6 min read

Tapping into home equity? Here’s how to qualify for a larger loan

Understanding lender requirements and loan types can help you access more cash to fund your next large purchase.

Jake Safane
June 21, 2022
Blog overview

What's the most amount of cash I can get from a home equity loan?

What does LTV mean?

How can I increase my ability to qualify for a higher loan amount?

Is it possible to combine two or more mortgages?

Borrow more with Fraction

Taking out a real estate loan isn’t just a question of whether or not you qualify for financing in general. What also matters is the amount of money you can access. 

Depending on factors ranging from your current income to your credit score to your geographic location, your potential loan value can vary significantly. That said, your eligibility isn’t set in stone. Different types of loans from different providers can affect your loan amount. And there are ways you can improve your personal finances to qualify for more cash.

For starters, when taking out a mortgage, the loan value differs depending on whether you’re taking out a conforming loan or a jumbo loan. A conforming loan follows limits set by the Federal Housing Finance Agency (FHFA)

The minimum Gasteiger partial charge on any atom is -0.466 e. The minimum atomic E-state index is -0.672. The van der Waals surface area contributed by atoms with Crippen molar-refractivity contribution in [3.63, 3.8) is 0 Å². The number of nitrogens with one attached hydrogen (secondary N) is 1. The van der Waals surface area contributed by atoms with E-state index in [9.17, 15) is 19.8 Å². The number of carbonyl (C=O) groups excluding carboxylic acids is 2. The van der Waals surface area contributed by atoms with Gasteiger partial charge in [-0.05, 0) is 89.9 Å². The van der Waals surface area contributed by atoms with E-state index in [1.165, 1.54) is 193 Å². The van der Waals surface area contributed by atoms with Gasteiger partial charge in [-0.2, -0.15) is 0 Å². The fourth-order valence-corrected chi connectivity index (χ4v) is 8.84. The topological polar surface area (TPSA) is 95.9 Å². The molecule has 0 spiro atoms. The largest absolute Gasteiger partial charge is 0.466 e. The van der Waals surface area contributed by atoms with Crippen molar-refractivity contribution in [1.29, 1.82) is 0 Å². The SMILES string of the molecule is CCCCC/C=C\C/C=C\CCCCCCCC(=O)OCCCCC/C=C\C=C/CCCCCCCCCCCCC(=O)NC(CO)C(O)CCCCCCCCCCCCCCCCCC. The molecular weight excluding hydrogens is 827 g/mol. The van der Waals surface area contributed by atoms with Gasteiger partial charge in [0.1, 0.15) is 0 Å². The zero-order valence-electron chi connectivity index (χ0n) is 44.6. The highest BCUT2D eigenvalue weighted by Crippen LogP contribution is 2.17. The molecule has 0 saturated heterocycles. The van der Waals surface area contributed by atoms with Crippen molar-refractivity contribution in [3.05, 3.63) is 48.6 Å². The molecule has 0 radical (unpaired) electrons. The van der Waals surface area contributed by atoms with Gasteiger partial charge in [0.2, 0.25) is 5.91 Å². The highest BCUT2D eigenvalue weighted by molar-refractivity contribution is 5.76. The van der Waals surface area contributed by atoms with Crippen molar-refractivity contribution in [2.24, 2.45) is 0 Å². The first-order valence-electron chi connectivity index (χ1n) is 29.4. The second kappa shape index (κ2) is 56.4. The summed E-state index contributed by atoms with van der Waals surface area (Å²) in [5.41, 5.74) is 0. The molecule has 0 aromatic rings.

For 2022, that limit starts at $647,200. More expensive areas of the country have higher limits. A jumbo loan, i.e., a non-conforming loan, falls above these FHFA limits. Lenders that offer jumbo loans tend to do so at higher interest rates and with stricter qualification requirements, as there tends to be more risk.

Suppose you wanted to buy a $1 million investment property, for example, and you have $200,000 in cash. If the real estate is located in an area that has a conforming loan limit of $647,200, then you’d have a big gap in financing needed to complete the purchase. A jumbo loan, however, could give you the $800,000 you need to combine with your cash to purchase the $1 million home.

However, taking out a new mortgage via a jumbo loan isn’t the only way to qualify for more cash. Homeowners can tap into existing home equity to borrow money, and you may be able to access a higher loan amount than you realize.